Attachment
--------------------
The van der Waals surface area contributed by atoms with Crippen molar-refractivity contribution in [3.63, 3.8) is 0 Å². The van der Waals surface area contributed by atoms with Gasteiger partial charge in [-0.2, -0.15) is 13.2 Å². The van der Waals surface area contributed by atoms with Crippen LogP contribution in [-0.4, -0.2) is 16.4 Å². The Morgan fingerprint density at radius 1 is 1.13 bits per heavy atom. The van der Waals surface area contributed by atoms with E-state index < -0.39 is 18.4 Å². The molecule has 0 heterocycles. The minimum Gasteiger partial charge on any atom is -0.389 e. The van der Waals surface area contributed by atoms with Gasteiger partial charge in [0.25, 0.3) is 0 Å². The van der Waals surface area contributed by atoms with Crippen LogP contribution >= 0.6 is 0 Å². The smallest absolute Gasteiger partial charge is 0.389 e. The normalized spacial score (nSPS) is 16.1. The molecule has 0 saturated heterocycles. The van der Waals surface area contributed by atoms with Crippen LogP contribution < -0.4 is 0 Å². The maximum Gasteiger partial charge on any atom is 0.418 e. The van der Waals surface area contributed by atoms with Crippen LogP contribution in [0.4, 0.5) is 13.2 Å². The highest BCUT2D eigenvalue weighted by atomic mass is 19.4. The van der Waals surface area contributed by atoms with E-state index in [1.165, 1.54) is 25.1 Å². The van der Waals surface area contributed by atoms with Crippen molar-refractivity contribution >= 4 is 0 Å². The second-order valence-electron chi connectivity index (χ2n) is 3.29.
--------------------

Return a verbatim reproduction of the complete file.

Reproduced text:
The van der Waals surface area contributed by atoms with Crippen molar-refractivity contribution in [3.63, 3.8) is 0 Å². The van der Waals surface area contributed by atoms with Gasteiger partial charge in [-0.2, -0.15) is 13.2 Å². The van der Waals surface area contributed by atoms with Crippen LogP contribution in [-0.4, -0.2) is 16.4 Å². The Morgan fingerprint density at radius 1 is 1.13 bits per heavy atom. The van der Waals surface area contributed by atoms with E-state index < -0.39 is 18.4 Å². The molecule has 0 heterocycles. The minimum Gasteiger partial charge on any atom is -0.389 e. The van der Waals surface area contributed by atoms with Gasteiger partial charge in [0.25, 0.3) is 0 Å². The van der Waals surface area contributed by atoms with Crippen LogP contribution >= 0.6 is 0 Å². The smallest absolute Gasteiger partial charge is 0.389 e. The normalized spacial score (nSPS) is 16.1. The molecule has 0 saturated heterocycles. The van der Waals surface area contributed by atoms with Crippen LogP contribution < -0.4 is 0 Å². The maximum Gasteiger partial charge on any atom is 0.418 e. The van der Waals surface area contributed by atoms with Crippen LogP contribution in [0.4, 0.5) is 13.2 Å². The highest BCUT2D eigenvalue weighted by atomic mass is 19.4. The van der Waals surface area contributed by atoms with E-state index in [1.165, 1.54) is 25.1 Å². The van der Waals surface area contributed by atoms with Crippen molar-refractivity contribution >= 4 is 0 Å². The second-order valence-electron chi connectivity index (χ2n) is 3.29.